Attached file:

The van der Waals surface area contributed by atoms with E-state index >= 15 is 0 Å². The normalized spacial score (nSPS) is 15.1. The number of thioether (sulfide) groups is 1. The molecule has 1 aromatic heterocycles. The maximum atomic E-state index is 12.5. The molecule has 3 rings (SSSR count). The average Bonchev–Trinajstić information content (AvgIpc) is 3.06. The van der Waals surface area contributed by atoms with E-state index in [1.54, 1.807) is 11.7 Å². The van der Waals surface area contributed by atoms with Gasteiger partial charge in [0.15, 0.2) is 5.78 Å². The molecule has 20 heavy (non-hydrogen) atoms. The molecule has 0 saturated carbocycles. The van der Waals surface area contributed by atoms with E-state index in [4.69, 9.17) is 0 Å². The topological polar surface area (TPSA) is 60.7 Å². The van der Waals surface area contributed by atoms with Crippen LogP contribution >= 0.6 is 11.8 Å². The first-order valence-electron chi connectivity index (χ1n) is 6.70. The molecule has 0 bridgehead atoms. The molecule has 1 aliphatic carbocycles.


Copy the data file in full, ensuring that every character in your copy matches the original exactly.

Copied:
The van der Waals surface area contributed by atoms with E-state index >= 15 is 0 Å². The normalized spacial score (nSPS) is 15.1. The number of thioether (sulfide) groups is 1. The molecule has 1 aromatic heterocycles. The maximum atomic E-state index is 12.5. The molecule has 3 rings (SSSR count). The average Bonchev–Trinajstić information content (AvgIpc) is 3.06. The van der Waals surface area contributed by atoms with E-state index in [1.54, 1.807) is 11.7 Å². The van der Waals surface area contributed by atoms with Gasteiger partial charge in [0.15, 0.2) is 5.78 Å². The molecule has 20 heavy (non-hydrogen) atoms. The molecule has 0 saturated carbocycles. The van der Waals surface area contributed by atoms with E-state index in [4.69, 9.17) is 0 Å². The topological polar surface area (TPSA) is 60.7 Å². The van der Waals surface area contributed by atoms with Crippen LogP contribution >= 0.6 is 11.8 Å². The first-order valence-electron chi connectivity index (χ1n) is 6.70. The molecule has 0 bridgehead atoms. The molecule has 1 aliphatic carbocycles.